Creature teachers

What we can learn from the unsuspecting friends with whom we share our planet

Dog scratching wallHave you seen the manner in which a dog demonstrates his love for his master? A dog is supremely happy to meet his master every single time and makes it a point to show his love as overtly as possible—he will run around in circles, overwhelm you with warm slobbery kisses and even knock you down with his affection. He almost makes you feel like you’ve returned after winning a battle! Perhaps this enthusiastic expression of love is the reason why dogs are the most domesticated of animals.

A dog teaches us why we should not hold back our feelings when meeting and greeting the ones we love. Come to think of it, we have a great deal to learn from all animals—the so called ‘lower’ beings of our planet.

Let’s mull over a few lessons we can learn by observing our furred, feathered, crawly and wet friends.

Unconditional expression of love

When they love, animals do so unconditionally, i.e. they have no expectations from the loved one. That’s right, even the cat. She might not show it with a gregarious thumping of her tail, but her languid stride in to your lap for an indulgent afternoon nap says it all.

What’s more, when animals love, they express it unreservedly. Unlike most humans, they don’t even care about fulfillment of any demand or reciprocation of their love.

I share my home with five budgies. When one of them, Louie was sick, his best bud, Jojo would preen his feathers, lovingly regurgitate his recent meal for him and even indulge in inane chatter. And when Louie would be too sick to respond, then Jojo would simply sit by his side.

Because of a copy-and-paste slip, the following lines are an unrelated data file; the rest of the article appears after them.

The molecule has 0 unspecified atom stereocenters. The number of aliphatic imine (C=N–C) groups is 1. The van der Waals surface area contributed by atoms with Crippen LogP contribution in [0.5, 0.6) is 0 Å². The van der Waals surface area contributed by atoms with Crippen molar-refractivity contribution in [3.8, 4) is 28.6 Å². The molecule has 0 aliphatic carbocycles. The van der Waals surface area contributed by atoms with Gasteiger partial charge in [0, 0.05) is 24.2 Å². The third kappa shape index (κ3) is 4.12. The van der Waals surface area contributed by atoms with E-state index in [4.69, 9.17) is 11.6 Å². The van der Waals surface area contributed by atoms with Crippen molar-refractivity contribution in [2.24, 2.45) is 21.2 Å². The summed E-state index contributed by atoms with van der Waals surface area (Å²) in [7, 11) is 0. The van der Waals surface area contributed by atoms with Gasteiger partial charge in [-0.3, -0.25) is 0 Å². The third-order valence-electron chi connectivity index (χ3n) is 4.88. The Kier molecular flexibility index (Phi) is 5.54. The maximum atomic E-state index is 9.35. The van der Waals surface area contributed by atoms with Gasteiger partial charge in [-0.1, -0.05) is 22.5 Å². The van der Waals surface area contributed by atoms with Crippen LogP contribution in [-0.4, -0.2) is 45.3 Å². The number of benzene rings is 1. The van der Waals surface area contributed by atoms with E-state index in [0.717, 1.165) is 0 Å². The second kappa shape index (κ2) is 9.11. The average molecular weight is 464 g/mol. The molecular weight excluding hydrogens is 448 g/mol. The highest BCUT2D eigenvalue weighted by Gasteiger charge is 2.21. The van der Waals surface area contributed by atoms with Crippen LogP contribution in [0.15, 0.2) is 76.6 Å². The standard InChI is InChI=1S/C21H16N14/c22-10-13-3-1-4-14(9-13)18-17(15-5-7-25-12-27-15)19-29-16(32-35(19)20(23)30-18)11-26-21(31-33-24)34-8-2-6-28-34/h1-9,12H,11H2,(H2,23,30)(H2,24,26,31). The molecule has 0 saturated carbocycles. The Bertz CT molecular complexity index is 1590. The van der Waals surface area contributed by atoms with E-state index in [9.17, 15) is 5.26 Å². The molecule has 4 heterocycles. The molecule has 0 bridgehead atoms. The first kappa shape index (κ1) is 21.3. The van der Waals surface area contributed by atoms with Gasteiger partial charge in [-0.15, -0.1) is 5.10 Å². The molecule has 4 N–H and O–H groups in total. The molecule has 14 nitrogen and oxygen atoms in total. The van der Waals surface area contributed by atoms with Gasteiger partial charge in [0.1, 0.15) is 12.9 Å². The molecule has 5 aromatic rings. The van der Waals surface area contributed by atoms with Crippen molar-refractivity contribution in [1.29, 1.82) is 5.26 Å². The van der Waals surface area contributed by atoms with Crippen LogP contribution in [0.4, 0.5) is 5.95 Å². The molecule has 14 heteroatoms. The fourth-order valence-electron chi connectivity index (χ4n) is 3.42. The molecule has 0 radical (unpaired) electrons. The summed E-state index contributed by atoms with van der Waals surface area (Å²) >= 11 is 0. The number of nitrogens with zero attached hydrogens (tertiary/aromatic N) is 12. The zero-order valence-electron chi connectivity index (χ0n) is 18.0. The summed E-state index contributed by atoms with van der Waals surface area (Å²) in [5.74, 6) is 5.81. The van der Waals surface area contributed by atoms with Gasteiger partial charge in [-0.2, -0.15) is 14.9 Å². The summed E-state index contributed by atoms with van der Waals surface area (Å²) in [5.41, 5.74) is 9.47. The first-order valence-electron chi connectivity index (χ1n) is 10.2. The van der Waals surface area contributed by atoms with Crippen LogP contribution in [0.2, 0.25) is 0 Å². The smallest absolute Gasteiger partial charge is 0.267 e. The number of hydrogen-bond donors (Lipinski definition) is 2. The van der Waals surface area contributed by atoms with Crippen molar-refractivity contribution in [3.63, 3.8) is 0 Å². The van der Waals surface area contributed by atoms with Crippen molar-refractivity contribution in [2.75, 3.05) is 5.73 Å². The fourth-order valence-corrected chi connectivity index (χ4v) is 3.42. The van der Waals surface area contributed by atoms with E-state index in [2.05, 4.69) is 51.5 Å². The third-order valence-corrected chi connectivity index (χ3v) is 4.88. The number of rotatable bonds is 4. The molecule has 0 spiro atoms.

To love without expectation is difficult for us because our mind is always suspicious, assessing and calculating. But animals are lucky—they do have much ability to assess and analyse.

Lesson: Love someone for who they are and not for what they can give.

Living in the moment

Animals are not remorseful about the past or worried about the future. Since they don’t carry the baggage of imaginary worries, they are alive and alert to each moment, always in the here and now. Since every moment is new, they celebrate each one. This is, to me, the most important lesson.

Though I shared a walk with my dog, Candy, for over nine years, she would treat every walk as a whole new experience. She would bound up ahead on the road, stopping excitedly to smell all puddles, thoughtfully paw at the ground for lost bones, listen intently with a distant look in the eye and one paw lifted delicately in the air. For her, the whole world was an overwhelming conundrum of sights, sounds and smells, waiting to be explored.

But in all this excitement, she never forgot me. I still remember her happy, panting face looking back at me, as if to say, “Isn’t this world just so much fun?”

Somewhere along the way, we humans have stopped delighting in life’s simple pleasures. In a bid to reach somewhere, we have ended up leaning into the future and missing the present. As kids it was natural to us; until adults smothered us with cynicism and expectations, and we ended up growing up like them—dull, afraid and worried.

Lesson: Take a moment to smell the rain, linger over a hot coffee, wet your feet in a puddle and delight in the umpteen moments of joy at our disposal.

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